Smart meters will eat us alive

Alastair Aitken 3 February 2014 0

It was late autumn 2002 and I was loafing around on a friend’s rooftop in San Francisco. In a ridiculously clear blue sky the USAF Air Demonstration Squadron, the “Thunderbirds“, zipped overhead whilst missing each other by mere feet, all whilst mentally I scoffed, “well, they’re not quite as good as the Red Arrows“. Under the weakening autumn sun, and fuelled by day-time mimosa drinking, I wondered aloud to my American hosts whether genetically modified foods were a big issue locally. The non-plussed responses indicated that clearly there was no awareness whatsoever of “Frankenstein Foods” and their ilk.

Chem trails

A few years later, whilst I wandered around western Canada, I was confronted with the shouted statement cum question, “the chem trails are pretty strong today, eh?” I had no idea what was being asked of me but I followed the imaginary line of the questioner’s index finger towards the sky which indicated some rapidly dispersing vapour trails emanating from an aeroplane. After some discussion I was enlightened of the fact that vapour trails from commercial airliners were not what they appeared to be; they were in fact chemicals, of unknown provenance and purpose, being distributed by the government and, possibly, third-party agencies, in pursuit of an unknown agenda.

What I’ve since realised is that one society’s pre-occupations are not necessarily those of another’s.

Smart meters

Fast-forward ten years or so, and in North America a large section of society is concerned about the impact of smart meters upon society and the environment. Smart meters, I’ve been informed, are the latest plot to enslave home-owners and renters into a) allowing utility companies the opportunity to monitor customers’ electricity and gas usage (100% likely), b) giving up privacy to the utility company and sundry third parties’ benefit (very possible) and c) having electro-magnetic waves frazzle the minds of utility companies’ customers for an unknown purpose (the jury’s out on that one as killing customers did seem a pretty unlikely business model until the tobacco industry was exposed for the lying, cancer-peddling, murderous cartel that it actually is).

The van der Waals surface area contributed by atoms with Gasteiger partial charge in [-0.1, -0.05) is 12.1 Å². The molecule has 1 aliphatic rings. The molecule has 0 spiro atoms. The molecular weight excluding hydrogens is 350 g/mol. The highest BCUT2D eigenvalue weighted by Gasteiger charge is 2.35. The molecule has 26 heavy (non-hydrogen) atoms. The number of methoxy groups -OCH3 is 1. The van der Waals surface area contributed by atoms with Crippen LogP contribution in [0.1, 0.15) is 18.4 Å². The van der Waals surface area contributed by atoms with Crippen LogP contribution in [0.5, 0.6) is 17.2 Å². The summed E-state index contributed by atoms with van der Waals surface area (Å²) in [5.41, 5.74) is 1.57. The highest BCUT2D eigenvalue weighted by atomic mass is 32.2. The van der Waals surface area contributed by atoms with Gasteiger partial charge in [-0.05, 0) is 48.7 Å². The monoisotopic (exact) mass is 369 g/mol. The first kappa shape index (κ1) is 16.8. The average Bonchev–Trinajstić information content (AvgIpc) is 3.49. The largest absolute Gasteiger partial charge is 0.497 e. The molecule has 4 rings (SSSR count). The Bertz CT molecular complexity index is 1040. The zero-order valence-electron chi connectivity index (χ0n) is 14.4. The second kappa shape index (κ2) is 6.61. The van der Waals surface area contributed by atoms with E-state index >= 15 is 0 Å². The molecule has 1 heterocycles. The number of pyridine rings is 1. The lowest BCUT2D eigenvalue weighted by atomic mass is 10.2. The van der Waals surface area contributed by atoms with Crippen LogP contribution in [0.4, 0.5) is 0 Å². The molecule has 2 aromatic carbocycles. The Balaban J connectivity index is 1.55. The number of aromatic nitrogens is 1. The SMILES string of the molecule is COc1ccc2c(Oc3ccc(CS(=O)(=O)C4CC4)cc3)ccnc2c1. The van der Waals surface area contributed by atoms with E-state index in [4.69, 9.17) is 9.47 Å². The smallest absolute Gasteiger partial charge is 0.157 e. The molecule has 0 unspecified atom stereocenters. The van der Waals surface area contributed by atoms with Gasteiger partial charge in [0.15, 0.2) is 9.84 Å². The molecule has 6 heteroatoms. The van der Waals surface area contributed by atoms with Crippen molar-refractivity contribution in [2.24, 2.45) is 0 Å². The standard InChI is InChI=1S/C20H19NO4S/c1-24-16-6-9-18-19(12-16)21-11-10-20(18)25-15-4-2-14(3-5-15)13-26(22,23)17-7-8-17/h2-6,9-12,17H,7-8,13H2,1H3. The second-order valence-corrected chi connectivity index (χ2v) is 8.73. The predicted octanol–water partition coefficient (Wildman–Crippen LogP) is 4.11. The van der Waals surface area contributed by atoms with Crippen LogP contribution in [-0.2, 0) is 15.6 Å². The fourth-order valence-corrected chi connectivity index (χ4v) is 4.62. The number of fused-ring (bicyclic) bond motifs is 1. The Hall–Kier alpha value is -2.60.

There’s a raft of concerns that the introduction of smart meters touches upon: privacy, health, conspiracy, energy resilience, to name but a few. But compare the North American smart meter concerns with those in Europe, which amounts to pretty much nothing.

Hugh Phemism: he always calls a spade, a “you know what”

At the moment there’s no genuine scientific evidence to prove that smart meters are any more benign than a wireless router, a cell phone or a poorly insulated microwave oven (or even the enormous, barely shielded fusion reactor in the sky). Rather, it would appear that smart meters in North America are acting as a lighting rod, or perhaps a euphemism, for concerns about modern technology and its implications, whether they be privacy, health or corporatism. The pity is that the debate distracts attention from issues of genuine concern such as climate change and genetically-modified organisms.


Alastair Aitken (124 Posts)

As a contract developer and manager I’ve worked in a wide range of enterprises in a variety of countries where I’ve encountered everything from great work, awful work, bizarre work, all the way down to quasi-legal work. If you think that you recognise your own organisation within my articles then you’re undoubtedly wrong, where you work isn’t that unique.

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